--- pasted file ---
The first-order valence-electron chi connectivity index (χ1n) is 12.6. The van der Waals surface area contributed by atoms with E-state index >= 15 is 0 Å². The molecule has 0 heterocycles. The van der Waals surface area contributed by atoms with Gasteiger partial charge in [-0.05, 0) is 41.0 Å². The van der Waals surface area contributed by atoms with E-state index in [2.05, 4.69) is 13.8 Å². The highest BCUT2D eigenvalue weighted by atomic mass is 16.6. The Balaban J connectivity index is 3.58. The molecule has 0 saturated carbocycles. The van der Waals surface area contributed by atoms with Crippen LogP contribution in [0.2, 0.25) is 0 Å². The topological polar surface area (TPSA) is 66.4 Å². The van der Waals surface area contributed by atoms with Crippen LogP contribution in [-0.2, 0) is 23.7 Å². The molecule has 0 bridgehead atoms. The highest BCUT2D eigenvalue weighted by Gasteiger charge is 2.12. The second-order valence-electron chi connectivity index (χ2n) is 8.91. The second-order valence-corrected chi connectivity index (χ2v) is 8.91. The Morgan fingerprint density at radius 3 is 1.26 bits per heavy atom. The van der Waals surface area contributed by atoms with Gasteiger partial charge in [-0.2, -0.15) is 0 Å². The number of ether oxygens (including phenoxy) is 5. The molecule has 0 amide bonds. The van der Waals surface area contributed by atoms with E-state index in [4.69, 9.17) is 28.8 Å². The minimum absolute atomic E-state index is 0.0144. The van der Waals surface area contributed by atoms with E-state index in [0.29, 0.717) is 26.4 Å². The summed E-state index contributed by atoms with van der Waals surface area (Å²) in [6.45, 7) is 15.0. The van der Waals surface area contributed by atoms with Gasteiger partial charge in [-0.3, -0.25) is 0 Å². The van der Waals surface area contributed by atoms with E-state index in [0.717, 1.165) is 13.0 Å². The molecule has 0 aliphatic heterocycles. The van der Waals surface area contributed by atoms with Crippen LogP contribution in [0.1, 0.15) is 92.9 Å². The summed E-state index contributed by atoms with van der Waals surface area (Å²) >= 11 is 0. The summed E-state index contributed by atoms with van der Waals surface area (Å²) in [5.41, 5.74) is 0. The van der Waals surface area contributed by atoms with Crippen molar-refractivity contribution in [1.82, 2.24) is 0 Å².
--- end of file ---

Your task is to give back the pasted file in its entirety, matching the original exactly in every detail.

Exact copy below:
The first-order valence-electron chi connectivity index (χ1n) is 12.6. The van der Waals surface area contributed by atoms with E-state index >= 15 is 0 Å². The molecule has 0 heterocycles. The van der Waals surface area contributed by atoms with Gasteiger partial charge in [-0.05, 0) is 41.0 Å². The van der Waals surface area contributed by atoms with E-state index in [2.05, 4.69) is 13.8 Å². The highest BCUT2D eigenvalue weighted by atomic mass is 16.6. The Balaban J connectivity index is 3.58. The molecule has 0 saturated carbocycles. The van der Waals surface area contributed by atoms with Crippen LogP contribution in [0.2, 0.25) is 0 Å². The topological polar surface area (TPSA) is 66.4 Å². The van der Waals surface area contributed by atoms with Crippen LogP contribution in [-0.2, 0) is 23.7 Å². The molecule has 0 bridgehead atoms. The highest BCUT2D eigenvalue weighted by Gasteiger charge is 2.12. The second-order valence-electron chi connectivity index (χ2n) is 8.91. The second-order valence-corrected chi connectivity index (χ2v) is 8.91. The Morgan fingerprint density at radius 3 is 1.26 bits per heavy atom. The van der Waals surface area contributed by atoms with Gasteiger partial charge in [-0.2, -0.15) is 0 Å². The number of ether oxygens (including phenoxy) is 5. The molecule has 0 amide bonds. The van der Waals surface area contributed by atoms with E-state index in [4.69, 9.17) is 28.8 Å². The minimum absolute atomic E-state index is 0.0144. The van der Waals surface area contributed by atoms with E-state index in [0.29, 0.717) is 26.4 Å². The summed E-state index contributed by atoms with van der Waals surface area (Å²) in [6.45, 7) is 15.0. The van der Waals surface area contributed by atoms with Gasteiger partial charge in [-0.3, -0.25) is 0 Å². The van der Waals surface area contributed by atoms with E-state index in [0.717, 1.165) is 13.0 Å². The molecule has 0 aliphatic heterocycles. The van der Waals surface area contributed by atoms with Crippen LogP contribution in [0.1, 0.15) is 92.9 Å². The summed E-state index contributed by atoms with van der Waals surface area (Å²) >= 11 is 0. The summed E-state index contributed by atoms with van der Waals surface area (Å²) in [5.41, 5.74) is 0. The van der Waals surface area contributed by atoms with Crippen molar-refractivity contribution in [1.82, 2.24) is 0 Å².